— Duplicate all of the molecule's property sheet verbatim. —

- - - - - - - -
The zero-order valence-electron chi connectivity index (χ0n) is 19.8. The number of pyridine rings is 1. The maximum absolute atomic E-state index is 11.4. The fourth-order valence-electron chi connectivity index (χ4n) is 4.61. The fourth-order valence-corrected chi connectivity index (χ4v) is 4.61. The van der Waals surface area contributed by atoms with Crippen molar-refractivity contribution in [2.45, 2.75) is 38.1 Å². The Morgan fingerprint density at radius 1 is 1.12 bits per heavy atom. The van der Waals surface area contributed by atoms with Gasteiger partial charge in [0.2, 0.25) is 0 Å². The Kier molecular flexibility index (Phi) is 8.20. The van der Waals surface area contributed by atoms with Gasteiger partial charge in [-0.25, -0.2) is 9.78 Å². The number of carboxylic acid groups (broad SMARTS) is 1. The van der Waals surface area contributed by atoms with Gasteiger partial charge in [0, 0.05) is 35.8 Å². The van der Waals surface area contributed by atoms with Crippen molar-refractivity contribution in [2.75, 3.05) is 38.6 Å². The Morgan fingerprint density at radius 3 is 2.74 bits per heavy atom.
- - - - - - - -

The zero-order valence-electron chi connectivity index (χ0n) is 19.8. The number of pyridine rings is 1. The maximum absolute atomic E-state index is 11.4. The fourth-order valence-electron chi connectivity index (χ4n) is 4.61. The fourth-order valence-corrected chi connectivity index (χ4v) is 4.61. The van der Waals surface area contributed by atoms with Crippen molar-refractivity contribution in [2.45, 2.75) is 38.1 Å². The Morgan fingerprint density at radius 1 is 1.12 bits per heavy atom. The van der Waals surface area contributed by atoms with Gasteiger partial charge in [0.2, 0.25) is 0 Å². The Kier molecular flexibility index (Phi) is 8.20. The van der Waals surface area contributed by atoms with Gasteiger partial charge in [-0.25, -0.2) is 9.78 Å². The number of carboxylic acid groups (broad SMARTS) is 1. The van der Waals surface area contributed by atoms with Gasteiger partial charge in [0, 0.05) is 35.8 Å². The van der Waals surface area contributed by atoms with Crippen molar-refractivity contribution in [2.75, 3.05) is 38.6 Å². The Morgan fingerprint density at radius 3 is 2.74 bits per heavy atom.